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thought to herself, " If Christians must humble themselves, I am sure I am not one, for 'tis the last thing I should ever think of doing.” But she began to hope that all her mistress said was not gospel. Now, though I have said that Nanny was not subdued, yet there was a feeling of respect in her mind for which she could not account: her master and mistress did more for their servants than many squires and their ladies; Nanny knew, by experience, that few farmers thought of nursing their servants when they were ill.

“ Her

poor brother would come home with a dreadful cold and cough by sleeping in his wet clothes; it is true, his master paid his wages up till the time he was taken ill, and said, “There, lad, there's a shilling for you; you have been an honest boy.' But here, when William was ill, there was master up at his bed-side with messes; and if Mrs. Smith's finger did but ache, there was possets, and no one knows what, and Mrs. up and down after her as if she was a lady of the land. Certain they are uncommon kind people;" and she settled it in her mind that it was a very good place for a servant to fall sick in. But what but could Nanny make? Why, she said, it was the dullest harvest home she had ever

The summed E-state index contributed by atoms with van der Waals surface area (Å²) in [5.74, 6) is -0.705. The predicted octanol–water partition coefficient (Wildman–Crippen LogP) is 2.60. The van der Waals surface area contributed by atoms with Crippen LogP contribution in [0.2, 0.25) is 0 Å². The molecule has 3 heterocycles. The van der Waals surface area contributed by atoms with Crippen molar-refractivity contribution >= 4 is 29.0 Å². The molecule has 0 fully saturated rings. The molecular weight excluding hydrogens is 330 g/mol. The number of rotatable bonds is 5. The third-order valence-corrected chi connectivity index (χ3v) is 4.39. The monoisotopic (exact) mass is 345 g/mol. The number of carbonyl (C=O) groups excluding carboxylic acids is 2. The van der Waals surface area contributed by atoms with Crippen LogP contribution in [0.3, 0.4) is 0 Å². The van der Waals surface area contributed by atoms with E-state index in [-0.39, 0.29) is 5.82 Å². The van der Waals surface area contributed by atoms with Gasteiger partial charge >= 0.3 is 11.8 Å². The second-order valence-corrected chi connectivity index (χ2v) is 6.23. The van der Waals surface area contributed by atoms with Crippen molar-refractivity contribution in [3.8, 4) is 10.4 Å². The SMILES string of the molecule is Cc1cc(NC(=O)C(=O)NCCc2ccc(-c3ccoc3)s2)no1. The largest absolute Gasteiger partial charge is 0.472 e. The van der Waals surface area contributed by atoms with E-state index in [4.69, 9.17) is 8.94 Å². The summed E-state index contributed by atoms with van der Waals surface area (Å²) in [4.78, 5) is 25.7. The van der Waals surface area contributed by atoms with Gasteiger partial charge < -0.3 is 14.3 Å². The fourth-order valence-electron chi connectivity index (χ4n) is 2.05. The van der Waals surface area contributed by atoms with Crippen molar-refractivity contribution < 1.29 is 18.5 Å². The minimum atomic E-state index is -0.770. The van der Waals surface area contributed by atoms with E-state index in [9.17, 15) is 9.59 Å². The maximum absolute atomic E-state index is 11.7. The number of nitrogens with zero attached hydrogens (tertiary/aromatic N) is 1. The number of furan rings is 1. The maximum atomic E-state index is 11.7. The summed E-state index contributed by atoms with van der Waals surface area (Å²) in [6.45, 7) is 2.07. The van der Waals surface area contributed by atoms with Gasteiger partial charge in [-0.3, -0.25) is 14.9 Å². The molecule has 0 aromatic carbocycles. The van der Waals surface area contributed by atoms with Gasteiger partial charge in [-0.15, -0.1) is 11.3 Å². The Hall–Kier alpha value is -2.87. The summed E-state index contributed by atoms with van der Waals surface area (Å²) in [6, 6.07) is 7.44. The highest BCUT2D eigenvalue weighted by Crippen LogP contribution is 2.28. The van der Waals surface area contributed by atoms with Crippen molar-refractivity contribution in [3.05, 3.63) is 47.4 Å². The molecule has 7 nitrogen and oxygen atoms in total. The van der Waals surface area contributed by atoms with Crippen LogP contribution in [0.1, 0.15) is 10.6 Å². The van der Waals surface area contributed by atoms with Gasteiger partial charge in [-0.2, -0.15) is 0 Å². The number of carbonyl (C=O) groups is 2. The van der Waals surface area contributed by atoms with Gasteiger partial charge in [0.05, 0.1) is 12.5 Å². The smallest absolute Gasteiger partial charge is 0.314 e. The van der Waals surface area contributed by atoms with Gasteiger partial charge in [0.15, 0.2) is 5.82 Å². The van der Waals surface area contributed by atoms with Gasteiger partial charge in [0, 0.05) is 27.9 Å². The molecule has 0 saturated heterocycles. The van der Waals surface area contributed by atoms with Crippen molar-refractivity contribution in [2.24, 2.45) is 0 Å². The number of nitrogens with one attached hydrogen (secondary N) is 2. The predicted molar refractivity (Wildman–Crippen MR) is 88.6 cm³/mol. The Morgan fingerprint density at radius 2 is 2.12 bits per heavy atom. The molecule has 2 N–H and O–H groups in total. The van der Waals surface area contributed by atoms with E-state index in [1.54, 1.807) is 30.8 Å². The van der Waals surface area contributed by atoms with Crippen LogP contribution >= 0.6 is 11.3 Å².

“Why, they darn't sing a song, except that old ditty,

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• Were I a shepherd's maid, to keep

On yonder bills a flock of sheep;' or, • Ere around the huge oak that o’rshadows yon hill,

The fond ivy had learn’d to entwine;' or some such moral nonsense; then Mrs. must have a hymn at the end, as if that were proper when people were making merry. No; for her part she thought it was a dull house after all, she should try it a year; she didn't think it was well to be changing so often, and she thought mother would not like it;" so she condescended to determine to bear with their religion and themselves a few months longer, upon the broad principle of her own convenience, not at all uncommon with selfish servants. But be it known to such, if any such should read “ Michael, the Married Man,” these children of the earth reap

of the fruit of their own way ; and however a master or a mistress may do them good upon prirciple, they cannot feel the attachment that a generous Christian servant inspires.

There was another habit of this house, which did not quite suit Nanny's taste : they all dined together; Betty Smith took the bottom of the table, Esther took the top, and Michael sat on one side by her. They were very attentive and kind, fed